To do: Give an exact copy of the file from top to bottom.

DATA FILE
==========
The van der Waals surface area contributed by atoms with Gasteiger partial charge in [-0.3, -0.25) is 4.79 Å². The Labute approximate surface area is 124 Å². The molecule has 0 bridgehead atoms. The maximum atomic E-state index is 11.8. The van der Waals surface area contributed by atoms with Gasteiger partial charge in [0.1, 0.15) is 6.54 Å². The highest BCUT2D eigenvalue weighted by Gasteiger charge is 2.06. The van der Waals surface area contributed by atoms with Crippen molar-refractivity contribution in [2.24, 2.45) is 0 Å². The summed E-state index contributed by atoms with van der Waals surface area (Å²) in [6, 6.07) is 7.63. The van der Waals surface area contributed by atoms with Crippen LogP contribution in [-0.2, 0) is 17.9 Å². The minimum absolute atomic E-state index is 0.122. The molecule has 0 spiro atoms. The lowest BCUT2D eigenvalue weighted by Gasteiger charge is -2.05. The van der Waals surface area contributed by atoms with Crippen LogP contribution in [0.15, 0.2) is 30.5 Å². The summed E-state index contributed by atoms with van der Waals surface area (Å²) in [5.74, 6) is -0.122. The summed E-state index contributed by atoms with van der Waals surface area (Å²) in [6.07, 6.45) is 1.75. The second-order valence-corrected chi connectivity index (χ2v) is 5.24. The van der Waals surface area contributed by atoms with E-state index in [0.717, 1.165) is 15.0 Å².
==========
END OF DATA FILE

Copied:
The van der Waals surface area contributed by atoms with Gasteiger partial charge in [-0.3, -0.25) is 4.79 Å². The Labute approximate surface area is 124 Å². The molecule has 0 bridgehead atoms. The maximum atomic E-state index is 11.8. The van der Waals surface area contributed by atoms with Gasteiger partial charge in [0.1, 0.15) is 6.54 Å². The highest BCUT2D eigenvalue weighted by Gasteiger charge is 2.06. The van der Waals surface area contributed by atoms with Crippen molar-refractivity contribution in [2.24, 2.45) is 0 Å². The summed E-state index contributed by atoms with van der Waals surface area (Å²) in [6, 6.07) is 7.63. The van der Waals surface area contributed by atoms with Crippen LogP contribution in [-0.2, 0) is 17.9 Å². The minimum absolute atomic E-state index is 0.122. The molecule has 0 spiro atoms. The lowest BCUT2D eigenvalue weighted by Gasteiger charge is -2.05. The van der Waals surface area contributed by atoms with Crippen LogP contribution in [0.15, 0.2) is 30.5 Å². The summed E-state index contributed by atoms with van der Waals surface area (Å²) in [5.74, 6) is -0.122. The summed E-state index contributed by atoms with van der Waals surface area (Å²) in [6.07, 6.45) is 1.75. The second-order valence-corrected chi connectivity index (χ2v) is 5.24. The van der Waals surface area contributed by atoms with E-state index in [0.717, 1.165) is 15.0 Å².